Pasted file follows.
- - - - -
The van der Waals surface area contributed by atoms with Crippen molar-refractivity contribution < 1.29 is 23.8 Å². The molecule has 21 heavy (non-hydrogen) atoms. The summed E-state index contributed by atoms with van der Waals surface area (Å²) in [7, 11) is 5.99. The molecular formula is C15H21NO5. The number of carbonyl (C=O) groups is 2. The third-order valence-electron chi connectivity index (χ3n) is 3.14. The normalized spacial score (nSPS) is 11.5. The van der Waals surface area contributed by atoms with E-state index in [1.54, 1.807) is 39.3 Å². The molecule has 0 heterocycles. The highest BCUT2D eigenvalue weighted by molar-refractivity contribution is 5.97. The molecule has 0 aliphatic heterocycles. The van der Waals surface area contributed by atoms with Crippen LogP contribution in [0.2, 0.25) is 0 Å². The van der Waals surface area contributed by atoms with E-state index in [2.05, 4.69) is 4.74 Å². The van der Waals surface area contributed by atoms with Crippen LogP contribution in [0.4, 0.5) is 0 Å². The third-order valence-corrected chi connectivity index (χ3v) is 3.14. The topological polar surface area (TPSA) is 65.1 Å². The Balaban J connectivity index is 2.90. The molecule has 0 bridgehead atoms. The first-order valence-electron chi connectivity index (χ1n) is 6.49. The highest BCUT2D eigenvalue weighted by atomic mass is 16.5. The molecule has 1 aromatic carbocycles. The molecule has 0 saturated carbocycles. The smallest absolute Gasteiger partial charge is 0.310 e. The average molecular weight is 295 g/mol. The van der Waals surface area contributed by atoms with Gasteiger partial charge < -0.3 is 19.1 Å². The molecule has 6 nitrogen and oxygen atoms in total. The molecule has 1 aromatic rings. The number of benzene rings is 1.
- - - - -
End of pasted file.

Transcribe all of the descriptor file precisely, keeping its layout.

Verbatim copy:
The van der Waals surface area contributed by atoms with Crippen molar-refractivity contribution < 1.29 is 23.8 Å². The molecule has 21 heavy (non-hydrogen) atoms. The summed E-state index contributed by atoms with van der Waals surface area (Å²) in [7, 11) is 5.99. The molecular formula is C15H21NO5. The number of carbonyl (C=O) groups is 2. The third-order valence-electron chi connectivity index (χ3n) is 3.14. The normalized spacial score (nSPS) is 11.5. The van der Waals surface area contributed by atoms with E-state index in [1.54, 1.807) is 39.3 Å². The molecule has 0 heterocycles. The highest BCUT2D eigenvalue weighted by molar-refractivity contribution is 5.97. The molecule has 0 aliphatic heterocycles. The van der Waals surface area contributed by atoms with Crippen LogP contribution in [0.2, 0.25) is 0 Å². The van der Waals surface area contributed by atoms with E-state index in [2.05, 4.69) is 4.74 Å². The van der Waals surface area contributed by atoms with Crippen LogP contribution in [0.4, 0.5) is 0 Å². The third-order valence-corrected chi connectivity index (χ3v) is 3.14. The topological polar surface area (TPSA) is 65.1 Å². The Balaban J connectivity index is 2.90. The molecule has 0 bridgehead atoms. The first-order valence-electron chi connectivity index (χ1n) is 6.49. The highest BCUT2D eigenvalue weighted by atomic mass is 16.5. The molecule has 1 aromatic carbocycles. The molecule has 0 saturated carbocycles. The smallest absolute Gasteiger partial charge is 0.310 e. The average molecular weight is 295 g/mol. The van der Waals surface area contributed by atoms with Gasteiger partial charge < -0.3 is 19.1 Å². The molecule has 6 nitrogen and oxygen atoms in total. The molecule has 1 aromatic rings. The number of benzene rings is 1.